Professor Stephen Hawking has died at the age of 76, his family have confirmed in a heartbreaking statement.
The world famous physicist had bravely battled motor neurone disease since 1963, and he tragically passed away at his home in Cambridge in the early hours of Wednesday.
His children, Lucy, Robert and Tim, reportedly said in a statement: “We are deeply saddened that our beloved father passed away today. He was a great scientist and an extraordinary man whose work and legacy will live on for many years.
“His courage and persistence with his brilliance and humour inspired people across the world.
“He once said, ‘It would not be much of a universe if it wasn’t home to the people you love.’ We will miss him forever.”
Hawking’s incredible life was celebrated in the 2014 movie The Theory of Everything, after he was given just two years to live. He went on to study at Cambridge and he became one of the most celebrated theoretical physicists in the world.
He’s well known for his incredible scientific breakthroughs with Roger Penrose, having studied black holes and relativity, attempting to finally solve the mystery surrounding how the universe began, and was awarded the CBE in 1982.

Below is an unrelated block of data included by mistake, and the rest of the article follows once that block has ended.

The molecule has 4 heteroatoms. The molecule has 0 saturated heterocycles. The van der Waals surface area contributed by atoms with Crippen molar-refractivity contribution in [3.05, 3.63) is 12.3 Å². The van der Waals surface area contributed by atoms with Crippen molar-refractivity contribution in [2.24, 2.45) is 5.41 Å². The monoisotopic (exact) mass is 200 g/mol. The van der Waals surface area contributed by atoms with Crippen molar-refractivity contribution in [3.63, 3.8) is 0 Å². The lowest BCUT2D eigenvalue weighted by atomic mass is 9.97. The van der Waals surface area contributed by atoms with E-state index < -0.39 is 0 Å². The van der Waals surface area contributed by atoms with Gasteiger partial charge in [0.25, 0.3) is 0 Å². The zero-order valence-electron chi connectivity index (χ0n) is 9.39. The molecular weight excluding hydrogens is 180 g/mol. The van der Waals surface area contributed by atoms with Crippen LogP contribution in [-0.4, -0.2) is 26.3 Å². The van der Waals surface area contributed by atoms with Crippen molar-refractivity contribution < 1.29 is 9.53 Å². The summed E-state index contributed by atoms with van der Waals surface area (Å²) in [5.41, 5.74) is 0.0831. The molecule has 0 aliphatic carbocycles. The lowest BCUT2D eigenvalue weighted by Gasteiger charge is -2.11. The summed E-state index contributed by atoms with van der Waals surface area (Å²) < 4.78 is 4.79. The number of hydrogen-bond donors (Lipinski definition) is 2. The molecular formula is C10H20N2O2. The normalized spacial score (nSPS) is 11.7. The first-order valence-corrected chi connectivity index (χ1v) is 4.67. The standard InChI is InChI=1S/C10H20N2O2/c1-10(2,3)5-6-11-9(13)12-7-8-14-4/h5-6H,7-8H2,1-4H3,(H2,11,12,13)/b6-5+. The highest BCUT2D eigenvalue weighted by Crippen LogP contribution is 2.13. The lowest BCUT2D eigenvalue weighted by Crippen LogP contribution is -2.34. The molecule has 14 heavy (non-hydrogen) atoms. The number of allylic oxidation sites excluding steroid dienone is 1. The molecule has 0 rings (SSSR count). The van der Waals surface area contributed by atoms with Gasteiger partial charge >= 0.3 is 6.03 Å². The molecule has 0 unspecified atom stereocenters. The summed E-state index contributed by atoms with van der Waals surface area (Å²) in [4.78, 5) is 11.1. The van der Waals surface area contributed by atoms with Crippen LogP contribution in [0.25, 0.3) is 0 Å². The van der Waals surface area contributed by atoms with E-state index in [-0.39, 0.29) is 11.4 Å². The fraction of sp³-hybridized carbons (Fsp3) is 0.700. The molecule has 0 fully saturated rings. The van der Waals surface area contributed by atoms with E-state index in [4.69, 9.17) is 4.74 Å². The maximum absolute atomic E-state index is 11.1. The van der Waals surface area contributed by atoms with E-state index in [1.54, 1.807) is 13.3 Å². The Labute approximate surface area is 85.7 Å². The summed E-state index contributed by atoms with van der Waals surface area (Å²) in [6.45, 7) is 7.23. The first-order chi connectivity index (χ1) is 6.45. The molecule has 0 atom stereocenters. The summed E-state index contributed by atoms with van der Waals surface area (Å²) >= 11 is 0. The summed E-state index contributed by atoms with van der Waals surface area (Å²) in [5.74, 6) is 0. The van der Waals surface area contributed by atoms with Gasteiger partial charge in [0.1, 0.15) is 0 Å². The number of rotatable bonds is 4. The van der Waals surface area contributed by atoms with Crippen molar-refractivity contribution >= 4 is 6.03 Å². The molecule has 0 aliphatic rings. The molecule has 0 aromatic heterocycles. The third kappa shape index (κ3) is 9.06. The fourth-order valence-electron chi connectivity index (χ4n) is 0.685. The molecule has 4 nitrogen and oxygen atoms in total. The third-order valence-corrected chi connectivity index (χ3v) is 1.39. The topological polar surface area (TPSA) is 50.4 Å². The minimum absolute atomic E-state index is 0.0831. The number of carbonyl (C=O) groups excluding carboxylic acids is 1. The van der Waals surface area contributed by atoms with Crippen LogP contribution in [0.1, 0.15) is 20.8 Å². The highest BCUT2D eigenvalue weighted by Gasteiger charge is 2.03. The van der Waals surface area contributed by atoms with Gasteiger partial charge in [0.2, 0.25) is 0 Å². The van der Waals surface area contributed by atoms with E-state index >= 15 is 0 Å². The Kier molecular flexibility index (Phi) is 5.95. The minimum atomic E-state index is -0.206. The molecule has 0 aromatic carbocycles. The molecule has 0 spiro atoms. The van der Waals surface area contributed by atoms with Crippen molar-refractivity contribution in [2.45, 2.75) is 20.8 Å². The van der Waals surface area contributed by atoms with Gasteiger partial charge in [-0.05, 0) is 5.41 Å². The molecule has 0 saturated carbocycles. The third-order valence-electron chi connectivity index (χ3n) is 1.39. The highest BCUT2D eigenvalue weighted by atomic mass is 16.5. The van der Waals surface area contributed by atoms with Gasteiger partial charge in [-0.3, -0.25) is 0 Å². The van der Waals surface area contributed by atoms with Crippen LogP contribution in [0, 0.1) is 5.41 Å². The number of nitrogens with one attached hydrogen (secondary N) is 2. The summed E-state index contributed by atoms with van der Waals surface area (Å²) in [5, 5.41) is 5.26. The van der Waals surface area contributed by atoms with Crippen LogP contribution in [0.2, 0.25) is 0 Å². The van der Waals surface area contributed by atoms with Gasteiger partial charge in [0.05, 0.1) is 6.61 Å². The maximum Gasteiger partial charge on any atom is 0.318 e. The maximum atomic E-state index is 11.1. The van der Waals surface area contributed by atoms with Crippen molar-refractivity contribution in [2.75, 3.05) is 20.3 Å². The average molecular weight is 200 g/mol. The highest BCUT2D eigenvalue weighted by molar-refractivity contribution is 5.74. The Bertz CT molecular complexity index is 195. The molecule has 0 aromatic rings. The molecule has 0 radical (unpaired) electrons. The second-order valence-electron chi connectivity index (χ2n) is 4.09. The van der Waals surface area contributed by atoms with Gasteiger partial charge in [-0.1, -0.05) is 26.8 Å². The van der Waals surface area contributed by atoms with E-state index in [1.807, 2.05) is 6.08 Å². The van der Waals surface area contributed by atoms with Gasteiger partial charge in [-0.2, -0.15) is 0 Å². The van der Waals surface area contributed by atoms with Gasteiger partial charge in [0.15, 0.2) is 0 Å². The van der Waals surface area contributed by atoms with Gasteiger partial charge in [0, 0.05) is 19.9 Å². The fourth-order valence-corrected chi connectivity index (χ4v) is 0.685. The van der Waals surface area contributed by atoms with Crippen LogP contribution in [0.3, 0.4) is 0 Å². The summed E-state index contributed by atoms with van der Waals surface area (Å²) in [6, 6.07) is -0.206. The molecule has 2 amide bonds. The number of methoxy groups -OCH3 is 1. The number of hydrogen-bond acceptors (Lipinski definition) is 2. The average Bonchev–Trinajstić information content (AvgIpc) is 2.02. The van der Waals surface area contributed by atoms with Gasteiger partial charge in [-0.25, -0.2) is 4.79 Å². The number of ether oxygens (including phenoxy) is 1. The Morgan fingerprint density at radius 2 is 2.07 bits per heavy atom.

“My goal is simple,” he once said. “It is complete understanding of the universe, why it is as it is and why it exists at all.”
“This complete set of laws can give us the answers to questions like how did the universe begin,” he also previously said. “Where is it going and will it have an end? If so, how will it end? If we find the answers to these questions, we really shall know the mind of God.”
Fans have remembered the star on Twitter, with one writing: “Stephen Hawkins’s was diagnosed with ALS in 1963. Doctors gave him two years to live. He has died at 76,” while another added: “Rest In Peace Stephen Hawkins fly sir fly.”
Another wrote: “Dost thou love hawking? Thou hast hawks will soar. Above the morning lark,” and one added: “R.I.P to the man with the most incredible mind, amazing sense of humour and most intelligent man in the world. Sir you will be gratefully missed rest easy. R.I.P Stephen Hawkins!”
Hawking used a voice synthesiser after catching pneumonia in 1985, meaning he had to have a tracheotomy which left him unable to speak. He was known for his sense of humour throughout his life, and regularly appeared at public events, awards shows and even on TV shows such as The Big Bang Theory. His book ‘A Brief History of Time’ sold millions of copies right across the world.
“You were supposed to be either brilliant without effort, or accept your limitations,” he wrote in his 2013 autobiography, My Brief History.
Hawking divorced his first wife Jane, who he had his three children with, in 1995, and went on to marry his second wife, nurse Elaine Mason, but they divorced in 2006.
The University of Cambridge will reportedly be opening a book of condolence for those wishing to pay tribute to his life.